The Arctic is home to a wide variety of unusual species, but very few people get the chance to meet them in person. At a research station on Svalbard, meteorologist Katarzyna Kudłacz was making scrambled eggs for breakfast in late March when she glanced up and saw three unannounced visitors.

As soon as the meteorologist noticed the mother polar bear and her two kids pressing their noses against the window of the Polish research station at Hornsund, located in the southern Norwegian archipelago, she quickly informed her colleagues of her shock and amazement.

Image Credit & More Info; Polish Polar Station Hornsund | hornsund.igf.edu.pl


Among the images from the near encounter is a bear resting its paw on a window, with a set of board games visible in the background.
These critters are familiar to Kudłacz and her colleagues researchers at the Polish Polar Station Hornsund because they are common in the area. However, researchers are cautious to maintain a safe distance from the creatures because they are wild. Bears approaching the station’s windows is a very unusual occurrence, which caught Kudłacz and her colleagues off guard. Thankfully, they used noisemakers to gently disperse the bear family—a mother and two cubs—from their location.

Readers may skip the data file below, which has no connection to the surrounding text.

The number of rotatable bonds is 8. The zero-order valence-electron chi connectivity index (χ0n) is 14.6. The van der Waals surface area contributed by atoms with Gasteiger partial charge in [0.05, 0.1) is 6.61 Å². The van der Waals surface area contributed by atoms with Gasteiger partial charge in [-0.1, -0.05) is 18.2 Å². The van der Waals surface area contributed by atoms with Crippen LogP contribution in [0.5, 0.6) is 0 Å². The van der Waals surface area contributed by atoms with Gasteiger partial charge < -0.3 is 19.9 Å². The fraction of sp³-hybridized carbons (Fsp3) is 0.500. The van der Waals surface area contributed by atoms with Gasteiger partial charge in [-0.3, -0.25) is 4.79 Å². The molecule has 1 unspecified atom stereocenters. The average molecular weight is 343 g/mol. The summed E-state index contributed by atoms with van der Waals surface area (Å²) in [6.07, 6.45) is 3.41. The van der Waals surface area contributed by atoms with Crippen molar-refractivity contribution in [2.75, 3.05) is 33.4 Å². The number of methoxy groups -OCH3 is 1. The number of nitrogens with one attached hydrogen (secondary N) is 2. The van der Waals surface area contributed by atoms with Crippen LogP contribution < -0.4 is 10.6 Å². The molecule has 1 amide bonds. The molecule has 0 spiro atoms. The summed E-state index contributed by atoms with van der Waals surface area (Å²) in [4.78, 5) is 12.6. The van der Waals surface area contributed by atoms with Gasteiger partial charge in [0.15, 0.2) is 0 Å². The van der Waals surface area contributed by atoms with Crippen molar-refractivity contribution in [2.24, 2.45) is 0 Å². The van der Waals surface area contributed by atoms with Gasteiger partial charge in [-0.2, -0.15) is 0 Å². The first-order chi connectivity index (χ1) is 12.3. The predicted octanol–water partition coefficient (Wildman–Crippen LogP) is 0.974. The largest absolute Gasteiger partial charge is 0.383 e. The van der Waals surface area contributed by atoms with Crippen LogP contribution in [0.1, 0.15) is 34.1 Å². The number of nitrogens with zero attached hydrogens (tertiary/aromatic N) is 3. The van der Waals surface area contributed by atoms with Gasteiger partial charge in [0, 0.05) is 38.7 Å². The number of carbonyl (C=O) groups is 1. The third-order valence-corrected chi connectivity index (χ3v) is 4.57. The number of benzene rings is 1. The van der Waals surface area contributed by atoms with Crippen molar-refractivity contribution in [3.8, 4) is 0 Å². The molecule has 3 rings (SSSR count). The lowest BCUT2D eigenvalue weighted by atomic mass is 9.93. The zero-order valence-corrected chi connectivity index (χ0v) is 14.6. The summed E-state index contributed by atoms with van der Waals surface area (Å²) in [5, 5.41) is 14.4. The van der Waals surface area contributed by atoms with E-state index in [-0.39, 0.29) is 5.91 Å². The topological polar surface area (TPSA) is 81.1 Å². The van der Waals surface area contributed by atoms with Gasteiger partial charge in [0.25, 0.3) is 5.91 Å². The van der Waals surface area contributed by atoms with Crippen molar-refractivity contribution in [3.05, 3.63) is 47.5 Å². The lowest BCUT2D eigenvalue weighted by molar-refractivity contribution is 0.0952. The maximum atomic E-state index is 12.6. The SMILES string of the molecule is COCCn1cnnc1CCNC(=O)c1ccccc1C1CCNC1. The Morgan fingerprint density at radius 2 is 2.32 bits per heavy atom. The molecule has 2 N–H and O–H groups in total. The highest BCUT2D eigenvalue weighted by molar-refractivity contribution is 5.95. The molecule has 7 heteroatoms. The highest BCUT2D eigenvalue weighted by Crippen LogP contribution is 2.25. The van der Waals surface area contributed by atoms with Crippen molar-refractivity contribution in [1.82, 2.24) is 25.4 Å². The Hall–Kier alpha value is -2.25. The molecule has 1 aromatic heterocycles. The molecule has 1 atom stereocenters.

With the comment, “We didn’t need coffee to wake us up this morning,” the research station shared photographs and a video of their meeting on Facebook. Regarding Kudłacz, her encounter with the inquisitive bears is one she is not going to forget any time soon. “It was an absolutely amazing experience,” remarks the meteorologist. “However, it can also be difficult.”


According to Daniel Kępski, the 46th Polish arctic expedition leader, polar bears were frequently spotted, but they seldom paused to take a peek inside the research station. “Seeing them so close that day was incredible, but it was also a little nerve-wracking.”

He went on to say that the team had witnessed an unusually high number of polar bears this year. The annual average for bear sightings was about 20, but there had been about 40 so far this year as of June, and they anticipated even more in the last three months.


Talking with our team, Daniel Kępski, Who is the Leader of the 46th Polish Polar Expedition said, “There is always one person on duty at our station. This person prepares meals for the others and watches over the station. On the morning of 27th March, Katarzyna Kudłacz, who works here as a meteorologist, was on duty. She was preparing breakfast when she noticed bears in the window. It was around 7 am. We see quite a lot of polar bears here, but they rarely come this close to the station. Katarzyna alarmed the others and started taking photos with her smartphone because there was no time to grab a decent camera. When the others woke up, we started making noise to scare the bears away and luckily, we only had to fire one noise flare into the air with the signal pistol to make them run away. We have guns with live ammunition here due to protect against polar bears but we always first try to scare them away. These bears were not aggressive, they just looked curious.”

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